Soap is not very complex; to make it you need three things: water, lye and oil. If you want to make soap quickly and efficiently you also need a thermometer, two bowls, two spoons, molds, non-stick cooking spray, a hand blender, and a Crockpot of some sort. Also, you should use eye protection and gloves, and have paper towels and vinegar on hand. The vinegar neutralizes the lye, should you spill it on yourself.
First we heated up our oils. We used a combination of Crisco, olive oil, and coconut oil. You can use the Crisco and olive oil by themselves, but the coconut oil supplies the lather.
|I think this is for frying turkeys. If I were to do this at home I'd use a little crockpot.|
We went outside and mixed our lye with the water.* This creates an exothermic reaction; the water went from room temperature to in the neighborhood of 120 to 140 degrees Fahrenheit. We poured the oil into a separate bowl and took its temperature. We wanted the oil and the lye/water mixture to be at the same temperature, that way they can cool down at the same rate.** Once both the lye mixture and the oils hit 100 degrees Fahrenheit, we poured the lye into the oil and stirred continuously. We were looking for when our soap got to trace.***
In order to get to trace without exhausting ourselves, we used the hand blender and gave it a good pulsing. It’s a fairly thick mixture so we gave it quick pulses, rather than sustained ones, or we'd have burned out the motor. Once we reached trace we poured the soap into molds that had been sprayed with non-stick spray. Then we mixed scent into the soap in the mold.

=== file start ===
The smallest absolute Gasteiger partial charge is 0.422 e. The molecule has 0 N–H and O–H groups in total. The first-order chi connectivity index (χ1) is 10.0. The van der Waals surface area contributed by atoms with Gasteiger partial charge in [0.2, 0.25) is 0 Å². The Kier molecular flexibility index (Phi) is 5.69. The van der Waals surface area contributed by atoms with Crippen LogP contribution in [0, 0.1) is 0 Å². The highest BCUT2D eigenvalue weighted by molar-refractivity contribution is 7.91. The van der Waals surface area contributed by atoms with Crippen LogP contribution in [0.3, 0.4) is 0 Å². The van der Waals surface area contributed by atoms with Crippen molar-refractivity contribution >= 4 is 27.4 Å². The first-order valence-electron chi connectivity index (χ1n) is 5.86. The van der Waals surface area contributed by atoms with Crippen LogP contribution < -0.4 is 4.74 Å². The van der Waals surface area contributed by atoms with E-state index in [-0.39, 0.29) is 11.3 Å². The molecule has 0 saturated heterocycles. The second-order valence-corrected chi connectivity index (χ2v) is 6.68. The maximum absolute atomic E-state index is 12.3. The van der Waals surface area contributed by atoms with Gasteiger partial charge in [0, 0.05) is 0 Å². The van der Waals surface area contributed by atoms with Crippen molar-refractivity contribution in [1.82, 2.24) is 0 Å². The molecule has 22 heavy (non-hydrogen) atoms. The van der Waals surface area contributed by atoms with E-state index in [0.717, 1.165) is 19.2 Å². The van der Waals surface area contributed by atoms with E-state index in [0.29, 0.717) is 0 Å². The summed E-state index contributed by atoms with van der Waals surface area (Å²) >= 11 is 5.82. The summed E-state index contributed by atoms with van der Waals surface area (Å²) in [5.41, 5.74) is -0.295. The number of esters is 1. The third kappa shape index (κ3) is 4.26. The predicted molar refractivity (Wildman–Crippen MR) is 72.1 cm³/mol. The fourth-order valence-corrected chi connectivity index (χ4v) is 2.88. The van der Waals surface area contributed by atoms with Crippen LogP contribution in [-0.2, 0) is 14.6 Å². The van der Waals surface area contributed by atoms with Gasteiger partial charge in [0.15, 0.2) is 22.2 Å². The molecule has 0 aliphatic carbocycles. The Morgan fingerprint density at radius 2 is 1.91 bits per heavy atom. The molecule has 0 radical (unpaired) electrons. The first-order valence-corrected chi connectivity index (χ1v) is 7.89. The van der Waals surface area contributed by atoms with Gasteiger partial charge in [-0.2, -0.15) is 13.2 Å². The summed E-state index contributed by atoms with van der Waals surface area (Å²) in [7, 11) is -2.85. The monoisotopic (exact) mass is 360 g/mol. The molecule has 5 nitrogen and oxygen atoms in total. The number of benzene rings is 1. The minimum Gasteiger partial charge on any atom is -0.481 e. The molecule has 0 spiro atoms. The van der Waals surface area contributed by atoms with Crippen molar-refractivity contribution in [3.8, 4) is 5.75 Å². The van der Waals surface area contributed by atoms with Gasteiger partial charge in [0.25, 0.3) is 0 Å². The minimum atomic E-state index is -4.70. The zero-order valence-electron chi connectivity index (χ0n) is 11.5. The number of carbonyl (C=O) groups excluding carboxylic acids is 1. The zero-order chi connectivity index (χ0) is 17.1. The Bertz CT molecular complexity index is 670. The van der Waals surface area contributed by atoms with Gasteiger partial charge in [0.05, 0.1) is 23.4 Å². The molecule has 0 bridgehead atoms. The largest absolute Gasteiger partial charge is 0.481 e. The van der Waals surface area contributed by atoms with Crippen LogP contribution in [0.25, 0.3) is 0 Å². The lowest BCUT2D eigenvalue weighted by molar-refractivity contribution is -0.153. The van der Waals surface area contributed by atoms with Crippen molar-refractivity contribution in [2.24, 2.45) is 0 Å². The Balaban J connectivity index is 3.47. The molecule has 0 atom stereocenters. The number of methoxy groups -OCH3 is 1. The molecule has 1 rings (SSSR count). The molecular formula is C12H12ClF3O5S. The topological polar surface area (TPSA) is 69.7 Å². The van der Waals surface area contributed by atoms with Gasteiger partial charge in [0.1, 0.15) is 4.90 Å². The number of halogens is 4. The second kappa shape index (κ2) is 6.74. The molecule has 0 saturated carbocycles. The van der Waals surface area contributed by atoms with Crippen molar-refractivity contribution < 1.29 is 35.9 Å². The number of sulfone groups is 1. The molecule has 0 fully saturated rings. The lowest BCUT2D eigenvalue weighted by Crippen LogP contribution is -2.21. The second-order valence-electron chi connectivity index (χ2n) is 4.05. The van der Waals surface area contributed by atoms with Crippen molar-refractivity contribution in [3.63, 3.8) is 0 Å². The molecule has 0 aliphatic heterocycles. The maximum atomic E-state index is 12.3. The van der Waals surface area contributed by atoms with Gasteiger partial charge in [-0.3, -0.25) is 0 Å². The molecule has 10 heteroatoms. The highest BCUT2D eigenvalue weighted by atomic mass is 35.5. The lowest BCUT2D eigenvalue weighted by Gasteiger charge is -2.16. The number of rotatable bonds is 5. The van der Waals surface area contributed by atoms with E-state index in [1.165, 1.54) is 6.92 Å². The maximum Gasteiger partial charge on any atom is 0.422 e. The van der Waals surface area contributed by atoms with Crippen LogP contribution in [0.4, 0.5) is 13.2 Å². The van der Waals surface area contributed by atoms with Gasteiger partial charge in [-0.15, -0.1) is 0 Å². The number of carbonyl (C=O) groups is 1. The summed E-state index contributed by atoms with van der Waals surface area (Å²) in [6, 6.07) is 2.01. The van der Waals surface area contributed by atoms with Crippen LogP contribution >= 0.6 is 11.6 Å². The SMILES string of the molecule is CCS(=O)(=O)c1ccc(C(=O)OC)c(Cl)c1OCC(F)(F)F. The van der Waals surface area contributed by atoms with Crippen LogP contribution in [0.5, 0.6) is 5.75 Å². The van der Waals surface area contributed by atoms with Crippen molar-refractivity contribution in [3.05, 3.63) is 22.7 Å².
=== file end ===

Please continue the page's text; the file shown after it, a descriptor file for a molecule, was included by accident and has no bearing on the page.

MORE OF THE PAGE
|Our workspace once we were done.|
|Still fairly caustic.|
Another way to add scent is to make the soap, let it mellow, then chop it up, melt it, mix in the scent and let it set again. That way the soap is less caustic and won’t break down the lighter fragrances. I’ll see how the soap turns out, but I may be doing this later. This, by the way, is the "soap making" Martha talks about.
Will I be making soap for Christmas? Probably not. The likelihood of me spilling lye all over the house and myself, the time it takes to make, getting the temperature just right, the scents I’d want, all add up to... not this year. Crochet it is.
*There’s no picture because this is the kind of dangerous part and I didn’t want to be distracted. Also, once you’ve got your gloves on, and have lye on them, you don’t want to take them off until you are done.
** You can reheat the oil as often as you want but the lye-water reaction is a one time thing. If it gets too cold before you mix it into the oil you need to toss it out and start again.
***Trace is where when you lift up the spoon out of the mixture and drizzle a line over the top, the line stays visible for a moment on top of the mixture before being reincorporated.